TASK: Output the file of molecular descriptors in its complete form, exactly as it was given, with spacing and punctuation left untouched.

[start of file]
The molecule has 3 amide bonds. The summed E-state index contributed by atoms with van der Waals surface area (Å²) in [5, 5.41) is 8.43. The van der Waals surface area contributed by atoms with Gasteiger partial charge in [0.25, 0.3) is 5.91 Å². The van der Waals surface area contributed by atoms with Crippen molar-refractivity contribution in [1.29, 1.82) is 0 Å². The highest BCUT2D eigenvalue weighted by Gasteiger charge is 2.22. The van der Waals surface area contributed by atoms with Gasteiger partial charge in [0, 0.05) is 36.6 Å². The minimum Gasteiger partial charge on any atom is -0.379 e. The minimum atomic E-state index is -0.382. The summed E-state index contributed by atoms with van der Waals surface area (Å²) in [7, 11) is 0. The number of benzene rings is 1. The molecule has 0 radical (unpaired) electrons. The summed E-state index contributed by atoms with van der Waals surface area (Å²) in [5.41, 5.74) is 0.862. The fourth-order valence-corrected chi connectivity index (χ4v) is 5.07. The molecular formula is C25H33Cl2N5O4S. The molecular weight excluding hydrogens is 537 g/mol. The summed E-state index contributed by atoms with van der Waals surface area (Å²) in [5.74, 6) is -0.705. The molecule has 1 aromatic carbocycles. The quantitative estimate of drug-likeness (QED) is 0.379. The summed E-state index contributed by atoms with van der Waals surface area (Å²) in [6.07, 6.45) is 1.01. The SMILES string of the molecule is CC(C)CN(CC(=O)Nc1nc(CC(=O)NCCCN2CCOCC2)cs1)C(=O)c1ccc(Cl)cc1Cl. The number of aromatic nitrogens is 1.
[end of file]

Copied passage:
The molecule has 3 amide bonds. The summed E-state index contributed by atoms with van der Waals surface area (Å²) in [5, 5.41) is 8.43. The van der Waals surface area contributed by atoms with Gasteiger partial charge in [0.25, 0.3) is 5.91 Å². The van der Waals surface area contributed by atoms with Crippen molar-refractivity contribution in [1.29, 1.82) is 0 Å². The highest BCUT2D eigenvalue weighted by Gasteiger charge is 2.22. The van der Waals surface area contributed by atoms with Gasteiger partial charge in [0, 0.05) is 36.6 Å². The minimum Gasteiger partial charge on any atom is -0.379 e. The minimum atomic E-state index is -0.382. The summed E-state index contributed by atoms with van der Waals surface area (Å²) in [7, 11) is 0. The number of benzene rings is 1. The molecule has 0 radical (unpaired) electrons. The summed E-state index contributed by atoms with van der Waals surface area (Å²) in [5.41, 5.74) is 0.862. The fourth-order valence-corrected chi connectivity index (χ4v) is 5.07. The molecular formula is C25H33Cl2N5O4S. The molecular weight excluding hydrogens is 537 g/mol. The summed E-state index contributed by atoms with van der Waals surface area (Å²) in [5.74, 6) is -0.705. The molecule has 1 aromatic carbocycles. The quantitative estimate of drug-likeness (QED) is 0.379. The summed E-state index contributed by atoms with van der Waals surface area (Å²) in [6.07, 6.45) is 1.01. The SMILES string of the molecule is CC(C)CN(CC(=O)Nc1nc(CC(=O)NCCCN2CCOCC2)cs1)C(=O)c1ccc(Cl)cc1Cl. The number of aromatic nitrogens is 1.